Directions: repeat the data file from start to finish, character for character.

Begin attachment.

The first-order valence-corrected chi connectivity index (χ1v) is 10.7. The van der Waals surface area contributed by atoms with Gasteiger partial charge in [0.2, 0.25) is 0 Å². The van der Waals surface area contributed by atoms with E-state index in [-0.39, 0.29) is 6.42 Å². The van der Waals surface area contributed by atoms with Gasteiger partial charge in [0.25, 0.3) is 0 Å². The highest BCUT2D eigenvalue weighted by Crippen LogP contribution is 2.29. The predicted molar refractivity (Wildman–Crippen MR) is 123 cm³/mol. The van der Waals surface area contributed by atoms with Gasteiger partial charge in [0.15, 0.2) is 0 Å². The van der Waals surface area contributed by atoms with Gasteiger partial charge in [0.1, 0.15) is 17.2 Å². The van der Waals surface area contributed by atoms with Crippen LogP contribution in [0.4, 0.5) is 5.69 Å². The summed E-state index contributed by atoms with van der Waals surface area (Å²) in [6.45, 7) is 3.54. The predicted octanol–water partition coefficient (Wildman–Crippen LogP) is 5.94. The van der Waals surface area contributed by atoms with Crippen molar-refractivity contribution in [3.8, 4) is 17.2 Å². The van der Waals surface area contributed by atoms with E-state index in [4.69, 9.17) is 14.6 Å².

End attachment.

The first-order valence-corrected chi connectivity index (χ1v) is 10.7. The van der Waals surface area contributed by atoms with Gasteiger partial charge in [0.2, 0.25) is 0 Å². The van der Waals surface area contributed by atoms with E-state index in [-0.39, 0.29) is 6.42 Å². The van der Waals surface area contributed by atoms with Gasteiger partial charge in [0.25, 0.3) is 0 Å². The highest BCUT2D eigenvalue weighted by Crippen LogP contribution is 2.29. The predicted molar refractivity (Wildman–Crippen MR) is 123 cm³/mol. The van der Waals surface area contributed by atoms with Gasteiger partial charge in [0.15, 0.2) is 0 Å². The van der Waals surface area contributed by atoms with Gasteiger partial charge in [0.1, 0.15) is 17.2 Å². The van der Waals surface area contributed by atoms with Crippen LogP contribution in [0.4, 0.5) is 5.69 Å². The summed E-state index contributed by atoms with van der Waals surface area (Å²) in [6.45, 7) is 3.54. The predicted octanol–water partition coefficient (Wildman–Crippen LogP) is 5.94. The van der Waals surface area contributed by atoms with Crippen molar-refractivity contribution in [3.8, 4) is 17.2 Å². The van der Waals surface area contributed by atoms with E-state index in [4.69, 9.17) is 14.6 Å².